On July 31 the Russian Prime Minister, Vladimir Putin, formally launched the construction of the 1,800 kilometer Sakhalin-Khabarovsk-Vladivostok natural gas pipe-line (ITAR-TASS, July 31). This new strategic pipeline is designed to supply natural gas to the population of the Russian Far East, so far deprived of their country’s main resource, and ensure exports to the Asian Pacific Region (APR) from a new Liquefied Natural Gas (LNG) plant to be built in Vladivostok (www.gazprom.ru, July 31).
Gazprom will spend $11 billion to have the line commissioned and fully operational to pump 6 billion cubic meters (bcm) of gas annually by 2011. Eventually, its capacity is intended to grow to 30 bcm per year, the only problem being that Gazprom will not have sufficient gas to pump through this pipeline (www.lenta.ru, August 1). Indeed, Gazprom’s fortunes do not appear positive: on August 1, the day after he had launched the Sakhalin-Vladivostok pipeline, Putin admitted that the production of natural gas in Russia had dropped by 19.3 percent in 2009 (www.rosbalt.ru, June 9).
Independent experts have long insisted that Gazprom was running out of gas and would be unable to deliver on its numerous commitments. Even Anatoly Chubais, the architect of the Russian market reforms in the 1990’s who cautiously followed Putin’s line in the 2000’s, noted in April 2007: "Gazprom is doing very well in oil, and in the mass media. However, Gazprom is not doing so well just on one minor issue -natural gas, that is" (www.annews.ru, April 13, 2007). Gazprom, in fact, intends to tap into the new Sakhalin III project’s gas fields to fill the new pipeline, but those fields will start producing only in 2014, if at all -geological surveys and prospecting has just commenced (www.gazprom.ru, July 31). There is no telling, if the fields will ever be commissioned.
The solution to Gazprom’s problem now indeed lies in well-tested Soviet tactics, successfully practiced by Stalin’s disciple Putin. Russia simply targeted natural gas, produced by the Sakhalin I project, operated by ExxonMobil (www.lenta.ru, August 1). In 2006, Putin, unhappy with the Production Sharing Agreements (PSA) that Russia had signed with Western companies in the 1990’s, leaned heavily on the projects that involved PSA’s very much in Stalin’s style. The case study was the Sakhalin 2 project, operated by Royal Dutch Shell (55 percent stake), Japan’s Mitsui (25 percent), and Mitsubishi (20 percent). Russia simply took over Sakhalin Energy (SE), the operator of the Shell-led Sakhalin II consortium. At $20 billion, it was the world’s largest integrated oil-and-gas-export project, with total reserves of some 4 billion barrels of oil equivalent (BOE) and a total project capacity of 395,000 BOE per day, including 9.6 million tons per year of liqufied-natural-gas production. It was also the largest single foreign investment in Russia. When Sakhalin II’s operators initially refused to accommodate Gazprom, the government shut them down for gross violations of Russian environmental laws. Putin personally brokered the deal between Gazprom and SE on his terms and finalized it in December 2006. SE had to sell its controlling share to Gazprom for a bargain $7.45 billion (Time, May 17, 2007).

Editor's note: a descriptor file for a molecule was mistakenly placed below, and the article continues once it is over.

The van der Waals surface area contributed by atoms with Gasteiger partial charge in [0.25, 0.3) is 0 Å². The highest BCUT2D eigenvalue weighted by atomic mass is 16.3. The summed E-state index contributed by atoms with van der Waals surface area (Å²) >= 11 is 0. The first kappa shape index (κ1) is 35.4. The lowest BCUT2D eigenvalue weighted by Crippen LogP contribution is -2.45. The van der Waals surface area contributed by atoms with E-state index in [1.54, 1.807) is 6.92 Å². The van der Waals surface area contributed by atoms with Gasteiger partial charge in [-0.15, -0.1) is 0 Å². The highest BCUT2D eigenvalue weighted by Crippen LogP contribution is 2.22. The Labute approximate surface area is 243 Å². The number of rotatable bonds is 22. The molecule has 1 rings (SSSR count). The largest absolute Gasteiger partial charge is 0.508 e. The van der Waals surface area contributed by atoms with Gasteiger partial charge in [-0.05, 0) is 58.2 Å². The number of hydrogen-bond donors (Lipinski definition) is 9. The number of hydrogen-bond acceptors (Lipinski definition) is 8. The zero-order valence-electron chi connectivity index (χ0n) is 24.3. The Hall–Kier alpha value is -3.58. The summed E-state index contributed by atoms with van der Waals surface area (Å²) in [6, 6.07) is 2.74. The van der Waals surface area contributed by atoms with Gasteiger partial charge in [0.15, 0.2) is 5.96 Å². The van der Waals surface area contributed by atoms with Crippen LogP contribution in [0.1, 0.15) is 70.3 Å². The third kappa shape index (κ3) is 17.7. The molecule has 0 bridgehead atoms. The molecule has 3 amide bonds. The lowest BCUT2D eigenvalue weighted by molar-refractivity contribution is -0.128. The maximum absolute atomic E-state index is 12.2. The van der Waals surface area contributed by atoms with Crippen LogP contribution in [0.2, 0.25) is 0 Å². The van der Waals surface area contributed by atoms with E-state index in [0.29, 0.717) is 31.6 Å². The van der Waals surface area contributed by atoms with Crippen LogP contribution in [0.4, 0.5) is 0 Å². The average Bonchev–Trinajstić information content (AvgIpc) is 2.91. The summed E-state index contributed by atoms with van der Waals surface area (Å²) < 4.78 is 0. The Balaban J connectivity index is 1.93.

In May 2007, Alexander Medvedev, Gazprom’s Deputy CEO and the head of GazpromExport admitted to Time that Gazprom was also targeting the $12.8 billion Sakhalin I project, operated by an Exxon-led consortium. It fitted perfectly with Russia’s strategy to gain more control over its energy assets. Now, Gazprom is poised to take over Sakhalin I, much in the same fashion it took Sakhalin II in 2006, or as Stalin took foreign concessions in the 1920’s.
Alexander Ananenkov, another Gazprom Deputy CEO, recently publicly told Putin at the formal ceremony launching the Sakhalin-Khabarovsk-Vladivostok project, that Gazprom "will have to work closely with ExxonMobil to obtain eight to ten bcm of gas from Sakhalin I," (necessary to fill the pipeline). Ananenkov also said in Khabarovsk that he expected to have talks with ExxonMobil completed by the year’s end. ExxonMobil hoped to sell its gas to China rather than to Russia on Putin’s terms. "Both the seller and the buyer must understand that supplies will come to the Russian market," Ananenkov stated flatly. "We are tightening controls over operators of PSA’s," added Energy Minister Sergei Shmatko, also attending the ceremony in Khabarovsk. "We will reach a deal on making additional gas volumes available to Russia. I think our talks will be constructive" (www.lenta.ru, August 1).
ExxonMobil might not have any other option than to accept Putin’s terms. It is yet another invaluable lesson for foreign investors seeking to maximize their profits in Russia.